As in previous years, I am bringing you a small selection of ideas for days out this Bank Holiday Monday, but I'm avoiding the usual cheap and cheerful suggestions, and offering attractions of a more absorbing, if not sombre nature.
Once, spitting and hawking were an established part of the British way of life. We spat on the pavement. We spat out of train windows. We spat blood if we had to. When we chewed tobacco we spat it all over the place. It was the only way we could spread TB and other popular diseases of the time. But then it all got terribly disapproved of, and nowadays it seems that the only people allowed to spit are footballers.
So, a visit to the Heritage World of Spitting (near Northampton) gives us a rare chance to revisit that far-off, unhealthier but refreshingly ruder world. In this cool world of sawdust and spittoons, you can do all the spitting you've always wanted to. Chew a quid of tobacco and have a go! Try your luck at hitting a spittoon! See how far you can get a cherry stone, and find out why we still talk about "spitting distance"! (Entry £8. Protective clothing supplied.)
The Protected Witness Experience
When the police decide that a witness at a future trial could be nobbled by gangsters, they take them away from their home and give them a fresh identity, fresh house and fresh way of life. But even "protected" witnesses have to have a holiday. How would YOU like to fill in for a threatened witness for a fortnight, while they take a break? A new police scheme houses volunteers like you for a free holiday away from it all - and the odds against you being rubbed out are a generous 130-1 against!
Great British Diseases - a Celebration!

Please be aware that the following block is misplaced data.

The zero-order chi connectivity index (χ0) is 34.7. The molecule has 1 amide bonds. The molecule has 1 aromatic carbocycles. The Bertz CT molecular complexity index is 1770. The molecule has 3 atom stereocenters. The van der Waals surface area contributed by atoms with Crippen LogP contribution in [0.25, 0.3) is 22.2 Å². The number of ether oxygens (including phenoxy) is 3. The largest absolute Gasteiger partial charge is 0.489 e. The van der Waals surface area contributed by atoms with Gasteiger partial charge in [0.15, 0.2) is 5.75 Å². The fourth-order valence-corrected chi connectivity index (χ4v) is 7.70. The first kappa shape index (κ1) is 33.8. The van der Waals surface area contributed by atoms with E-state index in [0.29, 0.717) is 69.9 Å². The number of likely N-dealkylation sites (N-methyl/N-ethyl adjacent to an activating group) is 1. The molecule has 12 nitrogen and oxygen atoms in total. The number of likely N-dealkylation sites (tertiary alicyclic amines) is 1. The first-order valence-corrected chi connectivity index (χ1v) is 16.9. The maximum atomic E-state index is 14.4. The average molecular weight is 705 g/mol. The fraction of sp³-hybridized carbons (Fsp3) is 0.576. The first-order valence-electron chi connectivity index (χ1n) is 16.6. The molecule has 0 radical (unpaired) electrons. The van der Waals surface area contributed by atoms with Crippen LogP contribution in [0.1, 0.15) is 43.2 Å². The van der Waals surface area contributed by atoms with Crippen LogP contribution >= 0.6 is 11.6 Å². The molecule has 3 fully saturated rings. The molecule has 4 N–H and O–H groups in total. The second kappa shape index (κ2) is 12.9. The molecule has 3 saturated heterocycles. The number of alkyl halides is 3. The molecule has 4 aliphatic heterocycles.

Whereas the Sealed Knot recreates historic battles, the Sealed Flask recreates historic diseases, to sometimes startling effect. Who can forget their demonstration of the Black Death at the Bath and West Show, or, more recently, their re-enactment of trench foot and shell shock at many a country fair? Today, they will be doing their famous St Vitus's Dance at a folk festival in the Midlands.
World of Leeches
Near Bourton-on-the-Water lies probably the last leech farm in Britain, where you can still have leeches attached to you to clear up your circulation. Harking back to the days when barbers and surgeons were one and the same, a day ticket here will get you a free bleeding - and a shave as well! (Ladies, you can now buy leeches to take home in four different shades, to match your home decor!)
The Immigration Experience
Not many people would offer a simulation course in immigration as an afternoon's entertainment, but as Dr Julian Strangechild says in his introduction to his "Alien Portal" experience, near Dover: "We were all aliens once. The Celts displaced their predecessors. The Saxons drove out the Celts. The Normans did their best to enslave the Saxons. The sycamore is an import. The rhododendron is a bloody bush from India! There are no true natives!" He aims to make visitors feel as unsettled as if they had just found out they were adopted. Only for the tough-minded, perhaps.
The Big Drop Experience
The ultimate bungee jumping moment - a chance to experience what it is like to be hanged! At the Big Drop (Blackpool) you are led to the scaffold, blindfolded, have a noose adjusted round your neck, given the last rites and - bingo! The ground opens and you bounce up and down on a big rubber band! At least, if it all goes right you do.
The Wonderful World of Queueing
In a recent eye-opening survey, it turned out that the British liked the attractions where they had to queue the longest: they felt they were getting their money's worth. The rides at Alton Towers, for instance, were all right, but the waiting in line - that was terrific! No wonder that the World Of Queueing (just off the M4 near Reading) has been this year's smash hit. Here, you can taste all the different kinds of queue there are - the zigzag queue, the Post Office shuffle, the airport check-in, and many more. While you wait, you can watch such classic film sequences as the longest motorway tailbacks in history, etc. (There may be long delays getting access to this attraction.)